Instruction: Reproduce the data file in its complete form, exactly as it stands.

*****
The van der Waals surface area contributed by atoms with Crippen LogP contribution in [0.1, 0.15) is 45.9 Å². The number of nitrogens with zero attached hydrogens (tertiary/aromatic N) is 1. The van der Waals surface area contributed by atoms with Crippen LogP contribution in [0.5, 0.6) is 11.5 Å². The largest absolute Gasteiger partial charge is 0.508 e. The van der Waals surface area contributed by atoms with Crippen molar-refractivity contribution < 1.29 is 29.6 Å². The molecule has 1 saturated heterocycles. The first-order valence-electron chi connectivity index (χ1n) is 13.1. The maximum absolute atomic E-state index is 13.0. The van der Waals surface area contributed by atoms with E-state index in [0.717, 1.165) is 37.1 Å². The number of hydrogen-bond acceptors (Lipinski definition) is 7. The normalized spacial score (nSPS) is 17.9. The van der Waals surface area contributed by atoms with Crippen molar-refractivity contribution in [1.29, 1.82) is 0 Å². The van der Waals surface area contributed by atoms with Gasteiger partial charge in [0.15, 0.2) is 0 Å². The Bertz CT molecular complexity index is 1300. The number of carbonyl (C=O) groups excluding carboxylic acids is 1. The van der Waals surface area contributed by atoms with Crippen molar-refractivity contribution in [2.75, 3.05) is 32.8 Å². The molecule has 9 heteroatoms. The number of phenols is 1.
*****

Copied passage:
The van der Waals surface area contributed by atoms with Crippen LogP contribution in [0.1, 0.15) is 45.9 Å². The number of nitrogens with zero attached hydrogens (tertiary/aromatic N) is 1. The van der Waals surface area contributed by atoms with Crippen LogP contribution in [0.5, 0.6) is 11.5 Å². The largest absolute Gasteiger partial charge is 0.508 e. The van der Waals surface area contributed by atoms with Crippen molar-refractivity contribution < 1.29 is 29.6 Å². The molecule has 1 saturated heterocycles. The first-order valence-electron chi connectivity index (χ1n) is 13.1. The maximum absolute atomic E-state index is 13.0. The van der Waals surface area contributed by atoms with E-state index in [0.717, 1.165) is 37.1 Å². The number of hydrogen-bond acceptors (Lipinski definition) is 7. The normalized spacial score (nSPS) is 17.9. The van der Waals surface area contributed by atoms with Crippen molar-refractivity contribution in [1.29, 1.82) is 0 Å². The van der Waals surface area contributed by atoms with Gasteiger partial charge in [0.15, 0.2) is 0 Å². The Bertz CT molecular complexity index is 1300. The number of carbonyl (C=O) groups excluding carboxylic acids is 1. The van der Waals surface area contributed by atoms with Crippen molar-refractivity contribution in [2.75, 3.05) is 32.8 Å². The molecule has 9 heteroatoms. The number of phenols is 1.